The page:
If you are planning to quit but concerned about losing all of that precious data such as friends contact information and birthdays fear not!

E-mail Addresses
:

There are many applications out there that will scrape your profile, these are illegal (against the Terms of Service) and may well get your account locked out before you can actually begin the deactivation & deletion process.  However, there is an alternative that is within Facebook's terms of service and offered specifically to extract contacts from your facebook account.  Yahoo! e-mail service can export your Facebook friend's contact information.  Simply sign up for a Yahoo! e-mail account and then navigate to the contact import landing page: http://address.yahoo.com/?VPC=contact_import_landing and click the facebook icon.  Your contacts will be imported automagically!  To extract your data from Yahoo! services, click on the Tools drop down menu item and then "Export."  Chose an appropriate export format and save the file to your PC.  Note that in your Applications setting page, Yahoo contact importer is now listed.  Your friends privacy permissions will dictate how many email addresses are exported.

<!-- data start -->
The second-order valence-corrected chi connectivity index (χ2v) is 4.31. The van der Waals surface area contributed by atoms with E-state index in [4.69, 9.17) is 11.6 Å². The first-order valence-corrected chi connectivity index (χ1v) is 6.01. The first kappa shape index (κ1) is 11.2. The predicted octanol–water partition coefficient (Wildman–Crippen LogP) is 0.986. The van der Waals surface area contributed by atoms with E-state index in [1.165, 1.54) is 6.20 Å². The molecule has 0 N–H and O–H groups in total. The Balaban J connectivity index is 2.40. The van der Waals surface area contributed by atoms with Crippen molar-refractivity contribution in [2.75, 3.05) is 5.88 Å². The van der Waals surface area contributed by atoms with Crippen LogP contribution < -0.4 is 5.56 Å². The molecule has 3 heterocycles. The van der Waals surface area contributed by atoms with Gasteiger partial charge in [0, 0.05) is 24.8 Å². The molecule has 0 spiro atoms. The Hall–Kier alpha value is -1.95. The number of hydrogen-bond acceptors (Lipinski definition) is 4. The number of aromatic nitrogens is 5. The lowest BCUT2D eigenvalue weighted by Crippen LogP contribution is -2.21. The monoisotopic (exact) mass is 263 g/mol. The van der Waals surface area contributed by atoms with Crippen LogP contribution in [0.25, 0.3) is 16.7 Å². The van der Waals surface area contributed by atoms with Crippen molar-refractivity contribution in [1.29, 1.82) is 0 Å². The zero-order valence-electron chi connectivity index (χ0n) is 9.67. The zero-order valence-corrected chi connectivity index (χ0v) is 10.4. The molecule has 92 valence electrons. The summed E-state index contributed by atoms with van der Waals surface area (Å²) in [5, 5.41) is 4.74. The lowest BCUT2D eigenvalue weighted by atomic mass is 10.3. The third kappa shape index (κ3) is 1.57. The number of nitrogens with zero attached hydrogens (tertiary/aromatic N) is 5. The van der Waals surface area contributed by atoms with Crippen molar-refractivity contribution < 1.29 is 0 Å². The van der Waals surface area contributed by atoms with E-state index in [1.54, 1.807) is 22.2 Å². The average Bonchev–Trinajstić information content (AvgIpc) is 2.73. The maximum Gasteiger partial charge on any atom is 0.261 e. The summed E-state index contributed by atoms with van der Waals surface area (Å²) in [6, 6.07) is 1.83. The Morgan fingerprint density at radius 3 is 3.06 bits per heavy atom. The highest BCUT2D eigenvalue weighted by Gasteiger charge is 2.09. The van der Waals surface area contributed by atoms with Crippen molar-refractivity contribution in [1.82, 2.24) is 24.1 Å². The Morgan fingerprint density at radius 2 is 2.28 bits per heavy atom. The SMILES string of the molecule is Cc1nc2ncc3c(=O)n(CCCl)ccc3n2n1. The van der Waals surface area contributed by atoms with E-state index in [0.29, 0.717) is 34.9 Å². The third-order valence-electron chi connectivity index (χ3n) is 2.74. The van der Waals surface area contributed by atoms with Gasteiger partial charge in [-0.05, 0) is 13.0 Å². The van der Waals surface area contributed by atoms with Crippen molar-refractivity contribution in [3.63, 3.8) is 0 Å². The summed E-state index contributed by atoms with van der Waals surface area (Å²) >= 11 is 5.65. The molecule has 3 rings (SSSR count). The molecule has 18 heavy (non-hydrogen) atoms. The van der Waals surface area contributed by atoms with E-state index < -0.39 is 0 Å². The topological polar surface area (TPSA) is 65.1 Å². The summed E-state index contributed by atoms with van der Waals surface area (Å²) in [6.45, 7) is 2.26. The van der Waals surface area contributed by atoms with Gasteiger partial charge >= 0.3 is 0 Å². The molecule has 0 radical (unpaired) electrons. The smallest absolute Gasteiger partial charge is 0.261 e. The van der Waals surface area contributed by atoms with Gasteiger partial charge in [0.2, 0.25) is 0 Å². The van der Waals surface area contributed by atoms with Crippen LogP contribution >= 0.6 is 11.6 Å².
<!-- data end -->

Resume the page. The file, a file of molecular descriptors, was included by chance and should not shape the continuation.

Birthdays:

Birthday's are pretty much just as easy to extract from facebook.  There is a popular application called Birthday Exporter.  A simple and straight forward application.  Once you allow the application access to your information, it generates an iCal file which can be used in Outlook, Gmail, Apple iCal, etc.  The file contains the facebook Unique ID (UID) of your friend, a title that includes their name (e.g. "Joe Doe's Birthday"), a URL to their facebook profile, and their date of birth.  Your friends privacy permissions will dictate how many birthdays are exported.